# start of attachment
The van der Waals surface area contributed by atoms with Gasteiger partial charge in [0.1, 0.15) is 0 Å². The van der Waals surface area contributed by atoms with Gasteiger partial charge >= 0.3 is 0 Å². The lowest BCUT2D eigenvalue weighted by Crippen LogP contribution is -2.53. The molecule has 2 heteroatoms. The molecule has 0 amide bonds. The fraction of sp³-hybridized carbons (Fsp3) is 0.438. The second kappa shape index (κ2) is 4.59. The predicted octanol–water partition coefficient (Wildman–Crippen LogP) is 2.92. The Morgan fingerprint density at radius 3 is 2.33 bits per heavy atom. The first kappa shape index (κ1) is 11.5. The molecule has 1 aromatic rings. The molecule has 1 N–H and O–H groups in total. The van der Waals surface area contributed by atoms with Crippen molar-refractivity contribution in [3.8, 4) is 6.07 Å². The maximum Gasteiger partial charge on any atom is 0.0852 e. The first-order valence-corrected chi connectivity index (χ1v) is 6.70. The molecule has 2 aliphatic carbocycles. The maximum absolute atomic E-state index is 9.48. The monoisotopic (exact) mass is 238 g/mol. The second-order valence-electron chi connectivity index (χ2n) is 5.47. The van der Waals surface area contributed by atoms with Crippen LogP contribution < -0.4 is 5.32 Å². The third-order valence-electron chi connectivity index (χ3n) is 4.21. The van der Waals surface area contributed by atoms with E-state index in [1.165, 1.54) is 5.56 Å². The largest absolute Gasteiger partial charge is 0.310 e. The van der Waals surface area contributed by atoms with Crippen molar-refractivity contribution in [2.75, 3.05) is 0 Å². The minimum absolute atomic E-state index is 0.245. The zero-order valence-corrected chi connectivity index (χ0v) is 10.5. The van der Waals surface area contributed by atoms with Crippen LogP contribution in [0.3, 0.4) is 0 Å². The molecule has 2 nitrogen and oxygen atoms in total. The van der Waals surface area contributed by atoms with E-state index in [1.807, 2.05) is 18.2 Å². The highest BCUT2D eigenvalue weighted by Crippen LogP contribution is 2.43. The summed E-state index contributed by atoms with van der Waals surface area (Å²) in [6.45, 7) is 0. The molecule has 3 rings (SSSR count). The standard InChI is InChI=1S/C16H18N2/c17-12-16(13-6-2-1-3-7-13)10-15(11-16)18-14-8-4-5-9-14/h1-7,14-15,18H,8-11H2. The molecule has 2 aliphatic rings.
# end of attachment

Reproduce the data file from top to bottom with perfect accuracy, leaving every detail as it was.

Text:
The van der Waals surface area contributed by atoms with Gasteiger partial charge in [0.1, 0.15) is 0 Å². The van der Waals surface area contributed by atoms with Gasteiger partial charge >= 0.3 is 0 Å². The lowest BCUT2D eigenvalue weighted by Crippen LogP contribution is -2.53. The molecule has 2 heteroatoms. The molecule has 0 amide bonds. The fraction of sp³-hybridized carbons (Fsp3) is 0.438. The second kappa shape index (κ2) is 4.59. The predicted octanol–water partition coefficient (Wildman–Crippen LogP) is 2.92. The Morgan fingerprint density at radius 3 is 2.33 bits per heavy atom. The first kappa shape index (κ1) is 11.5. The molecule has 1 aromatic rings. The molecule has 1 N–H and O–H groups in total. The van der Waals surface area contributed by atoms with Crippen molar-refractivity contribution in [3.8, 4) is 6.07 Å². The maximum Gasteiger partial charge on any atom is 0.0852 e. The first-order valence-corrected chi connectivity index (χ1v) is 6.70. The molecule has 2 aliphatic carbocycles. The maximum absolute atomic E-state index is 9.48. The monoisotopic (exact) mass is 238 g/mol. The second-order valence-electron chi connectivity index (χ2n) is 5.47. The van der Waals surface area contributed by atoms with Crippen LogP contribution < -0.4 is 5.32 Å². The third-order valence-electron chi connectivity index (χ3n) is 4.21. The van der Waals surface area contributed by atoms with E-state index in [1.165, 1.54) is 5.56 Å². The largest absolute Gasteiger partial charge is 0.310 e. The van der Waals surface area contributed by atoms with Crippen molar-refractivity contribution in [2.75, 3.05) is 0 Å². The minimum absolute atomic E-state index is 0.245. The zero-order valence-corrected chi connectivity index (χ0v) is 10.5. The van der Waals surface area contributed by atoms with Crippen LogP contribution in [0.3, 0.4) is 0 Å². The molecule has 2 nitrogen and oxygen atoms in total. The van der Waals surface area contributed by atoms with E-state index in [1.807, 2.05) is 18.2 Å². The highest BCUT2D eigenvalue weighted by Crippen LogP contribution is 2.43. The summed E-state index contributed by atoms with van der Waals surface area (Å²) in [6.45, 7) is 0. The molecule has 3 rings (SSSR count). The standard InChI is InChI=1S/C16H18N2/c17-12-16(13-6-2-1-3-7-13)10-15(11-16)18-14-8-4-5-9-14/h1-7,14-15,18H,8-11H2. The molecule has 2 aliphatic rings.